Few countries have been lavished with more US attention and encouragement than Mongolia.Much of this intense diplomatic activity was predicated on supporting Mongolia’s “third neighbour” policy, a determination on the part of Ulan Bator to diversify its foreign policy engagements beyond the occasionally constricting and oppressive interactions with its near neighbours, Russia and China. The US made clear its strong desire to work more closely with Mongolia on promoting business and commercial ties, at integrating the country more into the global mainstream of diplomacy, and to find opportunities for more cultural and personal ties. Both sides remain optimistic about the potentials in all these areas.Still, after a few false starts and fitful progress, there is a renewed energy in Washington to take the relationship to the next level….Early signals coming out of Ulan Bator indicate that the re-elected president and his team of ministers and senior government officials want to finally move consequentially to develop stronger ties with the US and other key nations such as Japan and South Korea.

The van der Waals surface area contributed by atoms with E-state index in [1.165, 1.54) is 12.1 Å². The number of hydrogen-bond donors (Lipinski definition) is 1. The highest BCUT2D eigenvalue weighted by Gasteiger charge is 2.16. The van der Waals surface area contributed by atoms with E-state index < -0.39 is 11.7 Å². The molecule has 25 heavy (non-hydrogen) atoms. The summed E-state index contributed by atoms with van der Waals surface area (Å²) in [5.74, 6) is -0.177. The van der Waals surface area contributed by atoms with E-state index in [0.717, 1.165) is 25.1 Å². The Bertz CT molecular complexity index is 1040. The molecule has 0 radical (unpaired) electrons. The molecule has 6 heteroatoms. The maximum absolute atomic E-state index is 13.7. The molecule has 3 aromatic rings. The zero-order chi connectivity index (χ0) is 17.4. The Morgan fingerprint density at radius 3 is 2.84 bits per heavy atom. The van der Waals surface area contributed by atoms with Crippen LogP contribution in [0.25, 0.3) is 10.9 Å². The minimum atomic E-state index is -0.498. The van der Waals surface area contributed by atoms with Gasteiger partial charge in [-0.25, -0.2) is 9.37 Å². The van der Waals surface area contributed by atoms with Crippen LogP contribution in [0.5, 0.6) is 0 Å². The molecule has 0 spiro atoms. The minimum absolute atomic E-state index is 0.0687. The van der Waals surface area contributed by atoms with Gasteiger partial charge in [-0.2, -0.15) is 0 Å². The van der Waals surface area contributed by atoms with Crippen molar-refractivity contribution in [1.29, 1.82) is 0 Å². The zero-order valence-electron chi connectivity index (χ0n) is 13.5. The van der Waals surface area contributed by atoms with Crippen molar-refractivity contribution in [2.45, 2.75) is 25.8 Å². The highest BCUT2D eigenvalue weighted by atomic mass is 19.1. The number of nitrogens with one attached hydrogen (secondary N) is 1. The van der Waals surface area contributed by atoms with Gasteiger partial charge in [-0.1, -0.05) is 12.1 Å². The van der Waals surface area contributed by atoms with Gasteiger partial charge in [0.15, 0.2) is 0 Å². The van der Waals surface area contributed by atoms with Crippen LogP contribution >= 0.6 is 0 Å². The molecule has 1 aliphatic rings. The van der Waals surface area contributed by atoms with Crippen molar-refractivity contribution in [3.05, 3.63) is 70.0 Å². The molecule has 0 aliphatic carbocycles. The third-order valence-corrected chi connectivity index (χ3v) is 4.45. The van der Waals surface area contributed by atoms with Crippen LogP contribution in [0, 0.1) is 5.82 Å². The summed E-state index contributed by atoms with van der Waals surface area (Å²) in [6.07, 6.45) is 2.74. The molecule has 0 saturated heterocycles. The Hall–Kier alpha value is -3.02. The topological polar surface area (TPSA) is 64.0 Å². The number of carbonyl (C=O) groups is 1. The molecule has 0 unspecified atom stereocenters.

This is a heartening story, and Campbell (one of the architects of Obama’s “pivot to Asia”) tells it well.We suspect the view of this story from Beijing is slightly less benign than the view from Washington.[The Oyu Tolgoi gold and copper mine in the Gobi desert will account for 30 percent of Mongolia’s GDP upon completion; image courtesy Wikimedia]